The Grammy-winning band will perform Friday and Saturday at the Alaska State Fair. Members talked with the ADN about the highs and lows of lockdown and finding their way back to Mat-Su.
Also in the mix of prerecorded sets and livestreamed performances will be Todd Snider, Horseshoes & Hand Grenades and local favorites Sundog, Blackwater Railroad Company and Hope Social Club.
Summer is here, and even though live music performances are still fairly sparse, a number of Alaska musicians have released new tracks and albums in recent weeks.
New music from Sundog, Emily Anderson, Termination Dust and Hannah Yoter among others.
The Anchorage “bluecrass” band’s debut album features its signature galloping banjo and frenzied, punk-style ukulele.
Blues musicians Jontavious Willis and Jack Broadbent and Cajun group Feufollet will headline over the course of two weekends. Here’s the schedule of workshops, performances and more.
The singer-songwriter took to the piano to write songs for his recently released album after a 2018 accident shredded the tips of some of the fingers of his left hand.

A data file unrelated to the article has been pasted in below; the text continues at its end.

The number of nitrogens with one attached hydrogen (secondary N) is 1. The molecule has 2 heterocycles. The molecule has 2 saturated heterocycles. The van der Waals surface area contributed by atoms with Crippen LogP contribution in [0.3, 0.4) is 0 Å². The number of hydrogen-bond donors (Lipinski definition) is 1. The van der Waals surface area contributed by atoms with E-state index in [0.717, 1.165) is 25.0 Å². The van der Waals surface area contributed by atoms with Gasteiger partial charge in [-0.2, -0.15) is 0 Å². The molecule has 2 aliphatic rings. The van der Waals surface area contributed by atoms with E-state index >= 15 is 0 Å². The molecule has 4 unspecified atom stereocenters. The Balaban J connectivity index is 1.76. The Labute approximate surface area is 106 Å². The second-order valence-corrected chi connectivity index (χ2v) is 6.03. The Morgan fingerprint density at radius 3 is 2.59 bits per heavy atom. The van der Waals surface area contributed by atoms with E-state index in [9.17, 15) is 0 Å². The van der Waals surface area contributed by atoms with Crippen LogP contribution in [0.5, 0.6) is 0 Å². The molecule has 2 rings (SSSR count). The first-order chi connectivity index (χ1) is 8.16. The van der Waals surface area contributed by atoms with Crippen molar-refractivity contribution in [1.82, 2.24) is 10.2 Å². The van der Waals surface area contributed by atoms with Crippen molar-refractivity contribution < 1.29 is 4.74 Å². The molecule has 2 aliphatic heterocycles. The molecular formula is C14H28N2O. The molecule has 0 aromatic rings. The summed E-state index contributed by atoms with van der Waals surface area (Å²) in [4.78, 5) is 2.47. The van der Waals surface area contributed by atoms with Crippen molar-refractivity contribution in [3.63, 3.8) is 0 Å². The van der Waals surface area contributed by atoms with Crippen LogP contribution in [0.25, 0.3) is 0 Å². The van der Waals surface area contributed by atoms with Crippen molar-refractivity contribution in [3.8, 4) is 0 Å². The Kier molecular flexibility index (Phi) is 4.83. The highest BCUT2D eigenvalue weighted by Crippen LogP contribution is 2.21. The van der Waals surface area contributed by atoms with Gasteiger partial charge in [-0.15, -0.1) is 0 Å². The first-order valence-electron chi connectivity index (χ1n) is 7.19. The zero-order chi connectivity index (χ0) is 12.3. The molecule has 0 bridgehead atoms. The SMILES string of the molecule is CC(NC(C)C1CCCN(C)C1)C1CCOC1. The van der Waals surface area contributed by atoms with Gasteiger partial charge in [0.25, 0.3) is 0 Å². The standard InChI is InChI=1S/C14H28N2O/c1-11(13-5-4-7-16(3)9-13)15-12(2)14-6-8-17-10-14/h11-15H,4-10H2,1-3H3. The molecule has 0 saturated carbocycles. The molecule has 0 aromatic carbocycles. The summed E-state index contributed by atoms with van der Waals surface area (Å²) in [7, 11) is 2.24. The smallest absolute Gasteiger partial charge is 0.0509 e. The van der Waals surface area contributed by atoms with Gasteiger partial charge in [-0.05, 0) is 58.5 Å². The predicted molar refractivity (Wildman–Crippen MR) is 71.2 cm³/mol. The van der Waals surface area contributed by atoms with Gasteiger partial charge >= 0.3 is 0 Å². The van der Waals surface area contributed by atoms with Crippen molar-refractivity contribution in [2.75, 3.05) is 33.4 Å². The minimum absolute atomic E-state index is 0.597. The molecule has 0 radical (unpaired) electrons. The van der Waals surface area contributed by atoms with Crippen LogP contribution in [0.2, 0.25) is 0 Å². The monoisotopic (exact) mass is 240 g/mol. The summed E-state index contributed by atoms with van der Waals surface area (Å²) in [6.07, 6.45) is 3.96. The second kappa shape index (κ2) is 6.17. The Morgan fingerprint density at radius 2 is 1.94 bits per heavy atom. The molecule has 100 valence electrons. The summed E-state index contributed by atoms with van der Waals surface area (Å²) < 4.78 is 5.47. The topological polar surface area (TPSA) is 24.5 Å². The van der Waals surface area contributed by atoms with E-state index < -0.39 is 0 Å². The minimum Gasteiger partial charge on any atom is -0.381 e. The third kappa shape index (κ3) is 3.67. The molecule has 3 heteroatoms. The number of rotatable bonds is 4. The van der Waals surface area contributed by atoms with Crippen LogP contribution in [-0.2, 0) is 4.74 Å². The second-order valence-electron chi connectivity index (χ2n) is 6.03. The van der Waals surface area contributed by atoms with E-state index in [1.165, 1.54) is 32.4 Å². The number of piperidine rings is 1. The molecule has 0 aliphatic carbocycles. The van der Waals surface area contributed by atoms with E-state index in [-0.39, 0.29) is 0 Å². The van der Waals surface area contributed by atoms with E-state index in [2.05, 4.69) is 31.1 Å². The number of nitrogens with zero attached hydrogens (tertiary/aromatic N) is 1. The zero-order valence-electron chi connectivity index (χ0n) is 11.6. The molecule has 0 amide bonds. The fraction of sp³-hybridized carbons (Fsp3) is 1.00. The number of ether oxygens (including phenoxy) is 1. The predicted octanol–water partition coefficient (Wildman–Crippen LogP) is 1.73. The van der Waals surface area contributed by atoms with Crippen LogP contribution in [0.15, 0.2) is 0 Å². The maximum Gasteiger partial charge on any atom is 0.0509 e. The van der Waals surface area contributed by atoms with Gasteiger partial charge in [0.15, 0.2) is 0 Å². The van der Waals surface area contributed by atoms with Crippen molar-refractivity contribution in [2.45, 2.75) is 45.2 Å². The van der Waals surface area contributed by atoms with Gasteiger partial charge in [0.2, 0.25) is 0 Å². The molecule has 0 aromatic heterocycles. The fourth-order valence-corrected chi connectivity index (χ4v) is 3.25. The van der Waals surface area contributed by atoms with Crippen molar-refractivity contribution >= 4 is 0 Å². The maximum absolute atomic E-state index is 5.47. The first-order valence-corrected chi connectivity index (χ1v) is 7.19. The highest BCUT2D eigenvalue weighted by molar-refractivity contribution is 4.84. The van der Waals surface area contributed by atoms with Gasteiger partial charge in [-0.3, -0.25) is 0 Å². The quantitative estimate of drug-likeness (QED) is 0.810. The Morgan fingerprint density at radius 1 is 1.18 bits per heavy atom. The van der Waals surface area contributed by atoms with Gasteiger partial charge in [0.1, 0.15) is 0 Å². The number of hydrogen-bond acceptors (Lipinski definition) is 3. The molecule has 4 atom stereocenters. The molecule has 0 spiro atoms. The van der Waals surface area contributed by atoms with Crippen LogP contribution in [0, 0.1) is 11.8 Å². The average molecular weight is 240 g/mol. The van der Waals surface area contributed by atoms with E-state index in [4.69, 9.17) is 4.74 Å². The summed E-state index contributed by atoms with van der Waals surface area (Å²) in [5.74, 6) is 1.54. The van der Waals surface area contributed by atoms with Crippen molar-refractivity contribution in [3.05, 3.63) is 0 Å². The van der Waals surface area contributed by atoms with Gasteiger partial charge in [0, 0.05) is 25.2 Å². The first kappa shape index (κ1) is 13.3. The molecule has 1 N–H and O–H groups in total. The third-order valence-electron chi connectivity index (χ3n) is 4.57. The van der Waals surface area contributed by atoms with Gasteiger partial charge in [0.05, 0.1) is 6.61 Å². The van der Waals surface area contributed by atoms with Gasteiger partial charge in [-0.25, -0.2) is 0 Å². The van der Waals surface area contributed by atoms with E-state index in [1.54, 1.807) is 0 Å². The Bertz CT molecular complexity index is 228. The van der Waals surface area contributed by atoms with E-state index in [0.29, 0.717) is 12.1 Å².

Ranging from rock to rap and political response, there are also new recordings out from the Alaska Independent Musicians Initiative and Parker Longbough and a Mr. Whitekeys retrospective DVD.
We Banjo 3 blends Celtic and American folk music. They’ll perform in Fairbanks, Anchorage and Valdez this week.
Travel by dogsled, snowmachine or small boat can damage expensive wooden instruments. The Sitka Music Festival found a solution.
All-star group playing Bear Tooth’s September First Tap show exists “where funk meets rock."
There’s country, rock 'n' roll and comedy coming to the Borealis Theatre at the Palmer Fairgrounds from Aug. 22-Sept. 2.
The agency’s funding was cut off by a budget veto by Gov. Mike Dunleavy earlier this month. The loss leaves Alaska as the only state without an arts agency.
Here are some of the best and most interesting new releases of the year, as well as some of the shows for Alaska music fans to consider this summer.
Last year, they were forced to turn back on the mountain. Now Wilson and Oliver Hoogendorn, ages 20 and 21, have made good on their vow to reach the 20,310-foot summit.